Former Prime Minister Thaçi, who later became President, allowed numerous procedural and substantive variations during the talks. Thaçi went beyond the technical character of the talks and entered into politics without a mandate; negotiated un-constitutionally for inappropriate aspects, such as the inviolability of Kosovo’s territorial integrity; did not report and was not transparent as a negotiating authority before the National Assembly of Kosovo; conducted secret personal talks with the Serbian side; and transferred the main negotiating authority of the Kosovo side, from the Executive Government, which is charged by the Constitution and the resolution of the Assembly of 2012, to the President (i.e. to himself), who has no constitutional authority or parliamentary mandate to lead these negotiations on behalf of Kosovo.
These deviations from the Constitution and from the resolution of 2012 (approved by the National Assembly of Kosovo) are the responsibility of President Thaçi, who has become the main object of controversy in Kosovo. This controversy has polarized politics and institutions, brought one-after-another government changes, and have blocked formal talks with Serbia since 2018.
It is President Thaçi who, during secret personal talks with Serbia, without the constitutional authority and without the mandate of the resolution approved by the National Assembly of Kosovo in 2012, negotiated the territorial integrity of Kosovo. President Thaçi seems to have accepted the Serbian version of President Vučić, in cooperation with the Prime Minister of Albania, Mr. Edi Rama for the ‘territorial exchange’, which basically consists in partitioning the territory of Kosovo. President Thaçi has tried and is trying to introduce these ‘territorial exchanges’ as a matter of ‘reciprocal territorial exchanges’ between Kosovo and Serbia.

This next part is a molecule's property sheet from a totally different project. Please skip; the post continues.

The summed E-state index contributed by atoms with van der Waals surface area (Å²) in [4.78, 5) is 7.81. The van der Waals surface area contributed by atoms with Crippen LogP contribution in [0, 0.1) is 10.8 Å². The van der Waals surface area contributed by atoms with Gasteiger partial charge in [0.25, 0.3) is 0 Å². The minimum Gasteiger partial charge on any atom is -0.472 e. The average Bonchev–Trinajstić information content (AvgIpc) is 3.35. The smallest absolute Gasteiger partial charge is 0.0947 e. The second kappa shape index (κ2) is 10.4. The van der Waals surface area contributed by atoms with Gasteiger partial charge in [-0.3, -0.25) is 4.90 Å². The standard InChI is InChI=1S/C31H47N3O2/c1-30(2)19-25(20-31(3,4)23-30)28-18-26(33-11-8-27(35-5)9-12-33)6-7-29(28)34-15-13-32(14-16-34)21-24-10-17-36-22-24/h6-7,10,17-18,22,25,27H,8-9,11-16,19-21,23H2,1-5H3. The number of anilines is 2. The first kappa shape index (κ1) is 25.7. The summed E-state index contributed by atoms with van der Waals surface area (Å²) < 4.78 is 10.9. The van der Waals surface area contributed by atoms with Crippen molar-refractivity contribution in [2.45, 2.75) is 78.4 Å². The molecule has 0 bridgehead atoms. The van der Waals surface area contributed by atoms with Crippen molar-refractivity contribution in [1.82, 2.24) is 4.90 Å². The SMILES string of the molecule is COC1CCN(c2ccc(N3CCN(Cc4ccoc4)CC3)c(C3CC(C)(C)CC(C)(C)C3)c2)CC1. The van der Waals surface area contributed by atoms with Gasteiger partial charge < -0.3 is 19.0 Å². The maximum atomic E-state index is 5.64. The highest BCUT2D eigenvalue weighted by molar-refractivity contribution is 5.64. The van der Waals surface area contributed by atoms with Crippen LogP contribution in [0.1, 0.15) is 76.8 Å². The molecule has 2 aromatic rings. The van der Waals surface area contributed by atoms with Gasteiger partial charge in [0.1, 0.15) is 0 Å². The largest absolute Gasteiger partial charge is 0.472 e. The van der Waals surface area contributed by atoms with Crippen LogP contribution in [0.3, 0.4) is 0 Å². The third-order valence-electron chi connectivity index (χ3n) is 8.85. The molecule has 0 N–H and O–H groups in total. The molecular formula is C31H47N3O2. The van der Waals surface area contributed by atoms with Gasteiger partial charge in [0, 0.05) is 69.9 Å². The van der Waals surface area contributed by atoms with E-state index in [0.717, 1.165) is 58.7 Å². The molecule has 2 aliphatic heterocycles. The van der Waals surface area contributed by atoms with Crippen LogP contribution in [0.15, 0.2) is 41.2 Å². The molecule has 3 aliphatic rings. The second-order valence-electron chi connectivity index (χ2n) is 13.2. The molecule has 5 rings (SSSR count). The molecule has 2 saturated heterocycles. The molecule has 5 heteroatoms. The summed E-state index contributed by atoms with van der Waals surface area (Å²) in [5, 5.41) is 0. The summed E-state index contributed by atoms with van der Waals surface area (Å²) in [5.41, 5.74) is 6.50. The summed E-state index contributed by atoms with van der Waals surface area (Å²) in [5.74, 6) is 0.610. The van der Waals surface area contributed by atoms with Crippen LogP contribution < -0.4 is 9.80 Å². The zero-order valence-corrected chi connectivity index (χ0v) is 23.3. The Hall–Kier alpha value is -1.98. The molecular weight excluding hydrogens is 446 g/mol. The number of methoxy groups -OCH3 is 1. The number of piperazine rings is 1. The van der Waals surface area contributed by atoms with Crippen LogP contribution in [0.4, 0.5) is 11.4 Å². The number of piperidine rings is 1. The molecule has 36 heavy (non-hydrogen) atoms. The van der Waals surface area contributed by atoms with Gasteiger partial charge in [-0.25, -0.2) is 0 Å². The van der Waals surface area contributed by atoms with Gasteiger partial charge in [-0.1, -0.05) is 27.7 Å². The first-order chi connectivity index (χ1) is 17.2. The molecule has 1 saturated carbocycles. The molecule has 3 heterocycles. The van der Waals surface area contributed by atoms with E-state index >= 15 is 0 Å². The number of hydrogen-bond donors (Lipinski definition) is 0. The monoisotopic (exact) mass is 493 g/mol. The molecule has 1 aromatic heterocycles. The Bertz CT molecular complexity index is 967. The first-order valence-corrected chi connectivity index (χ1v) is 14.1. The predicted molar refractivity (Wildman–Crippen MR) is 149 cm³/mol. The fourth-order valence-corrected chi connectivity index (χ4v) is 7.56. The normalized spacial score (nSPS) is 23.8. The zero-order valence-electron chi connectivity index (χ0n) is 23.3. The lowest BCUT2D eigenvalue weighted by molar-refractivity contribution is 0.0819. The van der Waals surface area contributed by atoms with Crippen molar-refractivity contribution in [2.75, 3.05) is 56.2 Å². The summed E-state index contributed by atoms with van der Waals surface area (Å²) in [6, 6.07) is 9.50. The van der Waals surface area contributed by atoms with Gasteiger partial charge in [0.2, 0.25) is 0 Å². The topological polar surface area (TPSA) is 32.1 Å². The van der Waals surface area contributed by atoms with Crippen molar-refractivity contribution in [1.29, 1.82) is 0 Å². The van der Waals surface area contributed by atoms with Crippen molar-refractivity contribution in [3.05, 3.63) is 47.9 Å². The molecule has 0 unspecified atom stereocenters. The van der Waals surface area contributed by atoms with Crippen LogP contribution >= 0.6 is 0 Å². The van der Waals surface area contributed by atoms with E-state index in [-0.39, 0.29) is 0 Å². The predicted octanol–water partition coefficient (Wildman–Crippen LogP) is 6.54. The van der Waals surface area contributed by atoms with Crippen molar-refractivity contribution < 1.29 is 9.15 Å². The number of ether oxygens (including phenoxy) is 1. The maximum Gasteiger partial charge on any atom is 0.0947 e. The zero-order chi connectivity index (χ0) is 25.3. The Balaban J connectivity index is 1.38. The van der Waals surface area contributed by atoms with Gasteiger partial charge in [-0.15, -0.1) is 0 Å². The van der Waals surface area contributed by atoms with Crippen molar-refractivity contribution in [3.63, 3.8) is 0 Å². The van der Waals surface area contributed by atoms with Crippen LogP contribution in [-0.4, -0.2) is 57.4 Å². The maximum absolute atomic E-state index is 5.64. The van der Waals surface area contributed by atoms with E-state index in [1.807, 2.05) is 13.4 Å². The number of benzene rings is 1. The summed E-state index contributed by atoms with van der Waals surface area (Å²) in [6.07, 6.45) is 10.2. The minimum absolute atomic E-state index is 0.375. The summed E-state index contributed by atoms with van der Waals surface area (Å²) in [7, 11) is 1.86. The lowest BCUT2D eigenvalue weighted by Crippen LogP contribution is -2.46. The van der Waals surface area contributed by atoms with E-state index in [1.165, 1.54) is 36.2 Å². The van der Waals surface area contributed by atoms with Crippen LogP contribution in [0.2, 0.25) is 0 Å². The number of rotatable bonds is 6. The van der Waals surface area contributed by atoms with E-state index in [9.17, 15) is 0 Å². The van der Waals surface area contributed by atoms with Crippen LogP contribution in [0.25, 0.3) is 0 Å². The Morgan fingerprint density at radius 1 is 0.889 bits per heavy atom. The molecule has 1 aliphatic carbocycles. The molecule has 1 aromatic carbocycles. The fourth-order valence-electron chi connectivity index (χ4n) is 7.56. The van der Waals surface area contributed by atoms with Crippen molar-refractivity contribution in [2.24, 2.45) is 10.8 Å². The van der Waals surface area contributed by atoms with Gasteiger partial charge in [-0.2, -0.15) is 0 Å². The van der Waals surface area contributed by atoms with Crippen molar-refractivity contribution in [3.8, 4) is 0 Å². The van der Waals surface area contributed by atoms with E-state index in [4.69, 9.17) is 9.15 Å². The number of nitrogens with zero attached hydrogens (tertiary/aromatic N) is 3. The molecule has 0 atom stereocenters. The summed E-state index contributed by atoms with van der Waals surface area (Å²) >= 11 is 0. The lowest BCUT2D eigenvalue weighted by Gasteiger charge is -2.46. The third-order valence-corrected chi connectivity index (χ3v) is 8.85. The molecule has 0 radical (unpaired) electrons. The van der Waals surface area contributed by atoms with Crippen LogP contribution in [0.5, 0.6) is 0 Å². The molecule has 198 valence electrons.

In fact, this is not the case. The Vučić – Thaçi – Rama plan removes about 15 percent of Kosovo’s territory, and this, converted into an economic indicator, is about 25 percent of Kosovo’s Gross Domestic Product (GDP). It is important to note that the territories intended to be given to Serbia are the wealthiest in raw materials, minerals, fresh-water reserves, and natural resources. With these territorial and economic concessions, Kosovo will risk its viability of economic growth and lose the balance of renewable resources and economic health; therefore, become solely into an agricultural and livestock economy. A fragmented and poor Kosovo is easily fragile and submissive, as such, it has been and remains to be Serbia’s main strategy.
The aforementioned Serbian option agreed and supported by President Hashim Thaçi has been opposed by the vast majority of the political parties in Kosovo, such as VV, LDK, AAK, NISMA, including the public opinion, mass media, civil society, academicians and powerful international factors such as the EU, Germany, France , Great Britain, the countries of Western Balkans, neighboring states around Kosovo and Serbia, as well as prominent personalities of Albanian, European and American diplomacy. The Vučić – Thaçi – Rama project concocted with other geopolitical and diplomatic influences standing behind them is said to have been buried. But I do not think so. The idea of this plan is alive again. As long as this idea is alive, the risk remains high for Kosovo, as well as for peace and stability in the Balkans and Europe.
This article was translated from Albanian language by: Peter M. Tase
Source of the original publication: https://kohajone.com/kosova-e-percare-per-hapjen-e-bisedimeve-me-serbine-dhe-thelbin-e-marreveshjes-perfundimtare/ (June 9th, 2020)